The Grief Goes On…

Four months ago this week, we lost the man who I was privileged to call my husband.  In some ways, it seems like it has been longer than that. In others, it has moved ahead quickly with a big hole in our lives. And most of all, our lives will never be the same.

Yesterday, I read a blog about grief. The author shared that his father died on a Saturday morning, so that day of the week would never again be the same for him. That is how it has been for me each Monday since Kirk’s passing. This author also mentioned that after such a loss, you see things in terms of before and after the event. I have found that to be true.

I can hold it together for much of the week, but each Monday morning, I tend to relive what happened, often in bits and pieces. The health crisis that he was in, calling 911, watching the police officers do CPR prior to the firemen and paramedics getting to our house and then taking over, and working on him until they took him in an ambulance to the hospital.

My parents then arrived at our house and Ian woke up.  We all then went to the hospital hoping and praying that he would be okay.  When we arrived, they put us in a side room which would have had me concerned if I wasn’t in such shock.  A nurse, a doctor, and a family liaison then came in and told us that although his heart had restarted a few times, it didn’t stay pumping and that he had died.

We screamed and cried and were in deep shock. I couldn’t process this. How is it possible? How could this happen?  He should have woken up and been okay.  We just had laughed and talked the night before going to bed.  We had just had a great and Happy Thanksgiving weekend with our family and friends.  We had just been enjoying our life.

After receiving this shock, I went to see him.  It looked like my love but didn’t feel like him.  He was cold to the touch. That was such a bizarre feeling that I will never forget.   He was always warm when I held his hand or received a hug. I knew physically that he was gone but my brain couldn’t begin to process it.

I then went back to check on our son to see how he was doing.  Our pastor was there as well and that was a great comfort.  The pastor went with me the second time I went to see Kirk and prayed for him and for us.  I looked at him and willed him to wake up, I begged God to bring him back, but sadly, that was not to be.  For some reason that I don’t yet understand, it was his time to go.

I asked the nurse for his wedding band and she took it off his hand. I have been wearing it every day since. This brings me some comfort to have a part of something that was precious to him — us and our marriage and our life together.  That is so deeply precious to me as well.

After receiving the ring, I said goodbye and then went back to check on our son who was still in shock. My parents had started reaching out to our family and friends to give them the news. I was also still in shock. They suggested going to have breakfast so we left and I tried to eat. I couldn’t process answers to questions from my mom. I was numb and lost and so deeply sad. .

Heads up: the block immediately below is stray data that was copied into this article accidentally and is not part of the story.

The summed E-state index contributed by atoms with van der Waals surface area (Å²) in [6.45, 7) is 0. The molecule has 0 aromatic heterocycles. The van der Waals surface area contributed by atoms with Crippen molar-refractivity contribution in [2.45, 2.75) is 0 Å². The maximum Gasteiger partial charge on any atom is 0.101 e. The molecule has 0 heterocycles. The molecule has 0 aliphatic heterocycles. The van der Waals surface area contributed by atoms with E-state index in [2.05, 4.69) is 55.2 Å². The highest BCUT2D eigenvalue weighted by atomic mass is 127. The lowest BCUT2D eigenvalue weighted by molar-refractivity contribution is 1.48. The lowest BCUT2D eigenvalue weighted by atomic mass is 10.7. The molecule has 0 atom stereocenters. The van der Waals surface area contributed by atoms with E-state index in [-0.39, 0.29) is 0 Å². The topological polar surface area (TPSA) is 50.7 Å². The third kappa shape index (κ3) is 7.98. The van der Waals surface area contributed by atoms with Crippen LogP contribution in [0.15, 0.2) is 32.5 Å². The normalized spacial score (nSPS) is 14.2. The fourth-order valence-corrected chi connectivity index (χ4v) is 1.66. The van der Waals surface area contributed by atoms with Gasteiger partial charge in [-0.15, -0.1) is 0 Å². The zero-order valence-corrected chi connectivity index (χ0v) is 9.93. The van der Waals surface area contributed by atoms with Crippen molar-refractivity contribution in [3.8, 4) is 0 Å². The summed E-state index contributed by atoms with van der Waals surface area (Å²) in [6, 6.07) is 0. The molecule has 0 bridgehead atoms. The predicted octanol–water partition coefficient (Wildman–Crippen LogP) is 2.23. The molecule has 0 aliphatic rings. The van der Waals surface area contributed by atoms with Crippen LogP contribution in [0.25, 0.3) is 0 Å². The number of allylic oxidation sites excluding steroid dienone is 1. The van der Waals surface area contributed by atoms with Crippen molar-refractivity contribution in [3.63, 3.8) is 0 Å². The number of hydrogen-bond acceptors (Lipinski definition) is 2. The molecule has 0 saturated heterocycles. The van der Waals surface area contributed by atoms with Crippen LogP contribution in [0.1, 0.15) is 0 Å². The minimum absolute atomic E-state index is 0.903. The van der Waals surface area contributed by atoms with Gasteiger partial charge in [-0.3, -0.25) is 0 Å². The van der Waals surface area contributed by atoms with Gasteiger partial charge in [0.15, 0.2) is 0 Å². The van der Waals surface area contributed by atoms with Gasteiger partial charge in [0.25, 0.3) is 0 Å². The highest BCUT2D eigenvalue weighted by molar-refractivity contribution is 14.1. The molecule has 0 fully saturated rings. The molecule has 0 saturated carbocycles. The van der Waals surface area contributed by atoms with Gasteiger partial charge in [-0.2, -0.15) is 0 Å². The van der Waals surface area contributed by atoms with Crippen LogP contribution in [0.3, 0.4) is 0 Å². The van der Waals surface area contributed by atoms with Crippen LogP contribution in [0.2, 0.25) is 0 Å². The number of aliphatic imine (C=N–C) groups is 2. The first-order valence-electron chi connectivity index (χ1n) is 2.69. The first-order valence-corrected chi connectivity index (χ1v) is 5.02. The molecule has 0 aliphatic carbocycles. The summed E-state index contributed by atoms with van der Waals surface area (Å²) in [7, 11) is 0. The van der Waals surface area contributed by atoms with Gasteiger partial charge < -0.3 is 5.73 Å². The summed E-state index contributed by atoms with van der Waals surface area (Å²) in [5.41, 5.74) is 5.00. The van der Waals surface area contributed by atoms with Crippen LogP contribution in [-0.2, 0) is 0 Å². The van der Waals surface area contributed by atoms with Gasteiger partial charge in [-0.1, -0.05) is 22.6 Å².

Now, I wish I had stayed longer with Kirk at the hospital, but all I could think of was to be with Ian and try to be strong for him and share in his grief and loss. I have asked Kirk to forgive me for leaving him when I did. I am finding comfort in knowing that he was already in Heaven and his body was simply a shell that I could say goodbye to.

We spent the rest of the day at our house.  My brother and sister also arrived from out-of-town. It was so good to see them and share our memories. Later someone went to get food from a favorite restaurant. As we were together, I was able to eat. We talked, we cried, and we shared good times we had just had with Kirk. We grieved together and all tried to support Ian.

One of Kirk’s brothers and wife came over later to see us. Many of his family lives out-of-town and they were all there for the memorial service. Seeing them that Monday meant the world to me. We were all shocked and saddened to lose this man who meant so much to us. We didn’t really know what to say but it was helpful to just be together.

That evening, Ian’s best friend and his mother came to see us, had made us a meal, and loaned us some DVDs. It was great to see them and especially nice for Ian. Since then, we regularly see them, go to the park, have meals and watch movies together. And, the boys play together, talk and laugh, which means the world to me.

That week we were also visited by other friends, neighbors, church members, and the pastor who performed our wedding and gave us such a special message as we started our life together. We also received text messages, notes on Facebook, emails, and phone calls. These loved ones prayed with us and shared stories with us.

We are so very fortunate to have such a great support system to help us through this. People cooked us food or delivered it from our favorite restaurants. Others gave us gift cards, sympathy cards, and Christmas cards. Our friends and family have gone above and beyond for us and we are so very thankful for that.

I was married to Kirk for 20 years. Last week, we visited clients that he had worked with long before he met me.  It was nice to share stories with them about him, to hear what he meant to them, and to cry together. It has rocked them as well as my family.

That week, I slept well at our hotel and that was great. It felt good to be busy and have some purpose. I have been floundering for a while. Still, there was time to share the grief and acknowledge that it is a part of our lives. We also prayed together and also were able to laugh. So life was going on as well as the grief.

All of us will be touched one day by the loss of a loved one. Sharing that with others makes that burden more bearable. When you have loved and lost, the grief does go on.  But so does life, so we try to have good times and find the positive things that we can enjoy. At times, I feel guilty that we are moving forward, but I have to realize that is what Kirk would want for us.  He always wanted the best for us and I cherish that.